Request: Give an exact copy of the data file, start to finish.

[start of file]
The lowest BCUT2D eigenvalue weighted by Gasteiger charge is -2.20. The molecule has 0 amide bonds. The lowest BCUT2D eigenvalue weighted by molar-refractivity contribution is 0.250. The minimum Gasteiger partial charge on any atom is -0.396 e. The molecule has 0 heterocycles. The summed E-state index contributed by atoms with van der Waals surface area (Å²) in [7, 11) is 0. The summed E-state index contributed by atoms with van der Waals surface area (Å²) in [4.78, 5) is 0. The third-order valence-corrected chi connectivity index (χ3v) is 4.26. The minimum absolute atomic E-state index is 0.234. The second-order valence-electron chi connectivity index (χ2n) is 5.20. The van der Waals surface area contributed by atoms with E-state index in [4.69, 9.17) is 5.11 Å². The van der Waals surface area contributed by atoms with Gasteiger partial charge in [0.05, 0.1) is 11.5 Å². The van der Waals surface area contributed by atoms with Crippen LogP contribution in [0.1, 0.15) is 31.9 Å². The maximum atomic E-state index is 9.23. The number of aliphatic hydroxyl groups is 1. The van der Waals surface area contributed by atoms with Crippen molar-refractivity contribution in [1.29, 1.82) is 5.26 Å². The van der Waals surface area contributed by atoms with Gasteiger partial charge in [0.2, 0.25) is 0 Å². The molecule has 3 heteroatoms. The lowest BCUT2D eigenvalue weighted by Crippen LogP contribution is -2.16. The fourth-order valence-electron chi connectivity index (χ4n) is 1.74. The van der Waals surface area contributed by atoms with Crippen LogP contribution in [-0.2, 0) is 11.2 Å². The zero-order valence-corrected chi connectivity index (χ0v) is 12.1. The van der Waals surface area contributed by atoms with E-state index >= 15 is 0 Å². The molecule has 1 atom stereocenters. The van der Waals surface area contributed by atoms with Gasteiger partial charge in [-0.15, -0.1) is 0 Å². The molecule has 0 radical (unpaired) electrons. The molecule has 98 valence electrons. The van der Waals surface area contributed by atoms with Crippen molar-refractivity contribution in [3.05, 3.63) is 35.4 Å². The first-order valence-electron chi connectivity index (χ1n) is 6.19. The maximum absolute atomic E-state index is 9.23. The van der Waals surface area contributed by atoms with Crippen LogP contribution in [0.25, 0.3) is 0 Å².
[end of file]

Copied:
The lowest BCUT2D eigenvalue weighted by Gasteiger charge is -2.20. The molecule has 0 amide bonds. The lowest BCUT2D eigenvalue weighted by molar-refractivity contribution is 0.250. The minimum Gasteiger partial charge on any atom is -0.396 e. The molecule has 0 heterocycles. The summed E-state index contributed by atoms with van der Waals surface area (Å²) in [7, 11) is 0. The summed E-state index contributed by atoms with van der Waals surface area (Å²) in [4.78, 5) is 0. The third-order valence-corrected chi connectivity index (χ3v) is 4.26. The minimum absolute atomic E-state index is 0.234. The second-order valence-electron chi connectivity index (χ2n) is 5.20. The van der Waals surface area contributed by atoms with E-state index in [4.69, 9.17) is 5.11 Å². The van der Waals surface area contributed by atoms with Gasteiger partial charge in [0.05, 0.1) is 11.5 Å². The van der Waals surface area contributed by atoms with Crippen LogP contribution in [0.1, 0.15) is 31.9 Å². The maximum atomic E-state index is 9.23. The number of aliphatic hydroxyl groups is 1. The van der Waals surface area contributed by atoms with Crippen molar-refractivity contribution in [1.29, 1.82) is 5.26 Å². The van der Waals surface area contributed by atoms with Gasteiger partial charge in [0.2, 0.25) is 0 Å². The molecule has 3 heteroatoms. The lowest BCUT2D eigenvalue weighted by Crippen LogP contribution is -2.16. The fourth-order valence-electron chi connectivity index (χ4n) is 1.74. The van der Waals surface area contributed by atoms with Crippen LogP contribution in [-0.2, 0) is 11.2 Å². The zero-order valence-corrected chi connectivity index (χ0v) is 12.1. The van der Waals surface area contributed by atoms with E-state index >= 15 is 0 Å². The molecule has 1 atom stereocenters. The van der Waals surface area contributed by atoms with Gasteiger partial charge in [-0.15, -0.1) is 0 Å². The molecule has 0 radical (unpaired) electrons. The molecule has 98 valence electrons. The van der Waals surface area contributed by atoms with Crippen molar-refractivity contribution in [3.05, 3.63) is 35.4 Å². The first-order valence-electron chi connectivity index (χ1n) is 6.19. The maximum absolute atomic E-state index is 9.23. The van der Waals surface area contributed by atoms with Crippen LogP contribution in [0.25, 0.3) is 0 Å².